Average sea surface temperature anomaly plots for Nov-Feb in each of 2010 (left) and 2021 (right).
Both saw very positive SST anomalies in Baffin Bay (west of Greenland), with some anomalous warmth north of Iceland too. However, there are significant differences elsewhere.
2009-2010 was unusually cool west of the Azores, while 2020-21 was warmer than average. It also saw unusually low SSTs to the west of the UK, south of Iceland, which weren’t present in 2009-2010.
So, while the earlier winter had a tripole pattern, the later one did not.
What brought about the tripole pattern in the first place? To answer that, we need to look way up above the ocean surface, into the stratosphere. Specifically, at a type of event known as a ‘sudden stratospheric warming’ (SSW).
For reasons beyond the scope of this blog, sudden stratospheric warming events lead to a period of 2-8 weeks with an increased likelihood that the Arctic region will see strong, persistent areas of high pressure. Sometimes, a very negative NAO is also supported.
SSWs are defined by strict criteria, which usually need to be met for long-lasting impacts on weather patterns to occur. Dec 2009 was an exception: Events fell a little short of SSW standards, yet impacts lasted several weeks, from late Dec to 2nd week of Jan 2010.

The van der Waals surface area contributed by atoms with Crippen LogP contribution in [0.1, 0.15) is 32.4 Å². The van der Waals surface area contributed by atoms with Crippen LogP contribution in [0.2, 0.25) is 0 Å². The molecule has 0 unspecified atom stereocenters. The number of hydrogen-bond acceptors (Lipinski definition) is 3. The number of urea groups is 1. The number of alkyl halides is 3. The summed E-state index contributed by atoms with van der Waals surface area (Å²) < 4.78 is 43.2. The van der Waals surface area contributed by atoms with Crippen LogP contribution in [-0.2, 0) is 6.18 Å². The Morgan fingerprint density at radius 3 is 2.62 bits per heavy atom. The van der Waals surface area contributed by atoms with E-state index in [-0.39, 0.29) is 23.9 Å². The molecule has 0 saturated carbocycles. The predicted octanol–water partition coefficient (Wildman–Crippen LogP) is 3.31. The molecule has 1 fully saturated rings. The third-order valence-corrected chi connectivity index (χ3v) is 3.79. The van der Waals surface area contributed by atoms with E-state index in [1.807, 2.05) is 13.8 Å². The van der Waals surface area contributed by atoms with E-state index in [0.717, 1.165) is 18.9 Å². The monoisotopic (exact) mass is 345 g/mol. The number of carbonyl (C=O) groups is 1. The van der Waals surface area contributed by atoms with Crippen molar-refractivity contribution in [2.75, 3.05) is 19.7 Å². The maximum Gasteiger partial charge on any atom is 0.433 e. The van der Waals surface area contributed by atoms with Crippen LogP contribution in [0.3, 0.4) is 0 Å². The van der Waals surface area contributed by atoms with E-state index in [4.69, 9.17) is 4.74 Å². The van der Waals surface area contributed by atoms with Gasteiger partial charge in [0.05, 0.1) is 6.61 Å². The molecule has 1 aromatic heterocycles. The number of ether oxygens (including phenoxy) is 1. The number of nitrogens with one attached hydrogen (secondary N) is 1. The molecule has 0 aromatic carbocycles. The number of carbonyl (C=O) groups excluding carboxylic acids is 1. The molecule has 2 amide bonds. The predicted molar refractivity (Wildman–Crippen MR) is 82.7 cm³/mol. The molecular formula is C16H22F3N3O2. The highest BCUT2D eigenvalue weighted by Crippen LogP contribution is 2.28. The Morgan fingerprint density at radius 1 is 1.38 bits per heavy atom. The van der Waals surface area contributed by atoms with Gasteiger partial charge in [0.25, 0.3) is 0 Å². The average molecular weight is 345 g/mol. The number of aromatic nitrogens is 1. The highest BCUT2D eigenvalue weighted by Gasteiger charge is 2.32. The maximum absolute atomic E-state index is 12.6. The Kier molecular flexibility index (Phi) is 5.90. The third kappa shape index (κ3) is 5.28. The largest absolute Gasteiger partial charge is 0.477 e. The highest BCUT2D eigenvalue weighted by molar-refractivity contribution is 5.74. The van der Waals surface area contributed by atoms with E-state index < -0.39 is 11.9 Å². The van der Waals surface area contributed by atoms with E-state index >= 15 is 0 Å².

A Negative NAO Setting Up a Negative NAO
As shown below, high pressure (orange-red shading) was unusually dominant across the Arctic latitudes and around Iceland. Meanwhile, low pressure systems (blue-purple shading) were travelling well south of normal. The NAO was very negative.
Average sea-level pressure anomaly for 28th Dec 2009 to 14th January 2010.
The altered path of low pressure systems (lows) has a big impact on the SSTs. Lows churn up the ocean, driving relatively warm surface water downward, and drawing colder subsurface water upward.
So, a southward shift in storm track reduces this mixing in the northern North Atlantic and increases it in the central slice. In Jan-Feb 2009, this gave rise to the warm north, cool central North Atlantic SST pattern.
So it was that a strongly negative NAO in January set the stage for a strongly negative NAO 11-12 months later!
I expect many readers are wondering whether this means we can easily predict a very negative NAO about a year in advance.
Sadly, my response must be “if only it was that simple!”. The process of re-emergence is not dependable. It relies on abundant storminess across the northern half of the North Atlantic during Oct-Nov. When it’s unusually quiet, surface mixing is too weak to bring sub-surface temperature anomalies back to the surface strongly enough for a significant impact.
This Year: Probably Up to the Stratosphere
In conclusion, it’s unlikely that North Atlantic SSTs will force a period of strongly negative NAO sometime this Nov-Dec. If anything, the setup may be more conducive to the opposite – a positive NAO, bringing predominantly mild weather to northern Europe.
However, as detailed in my late September blog, guidance tools have been dropping hints that a SSW or near-SSW might occur. The La Niña and negative PDO combination may also be conducive to a negative NAO. Comparisons with 2010 do have some merit.
So, there is some scope for some significantly cold spells in northern Europe in late 2021, provided the North Atlantic doesn’t rule the roost.
James Peacock MSc
Head Meteorologist at MetSwift
Cover Photo, taken in Oxford, England on Dec 20th, 2010 by Juan Pablo Garnham, is licensed under CC BY-NC-ND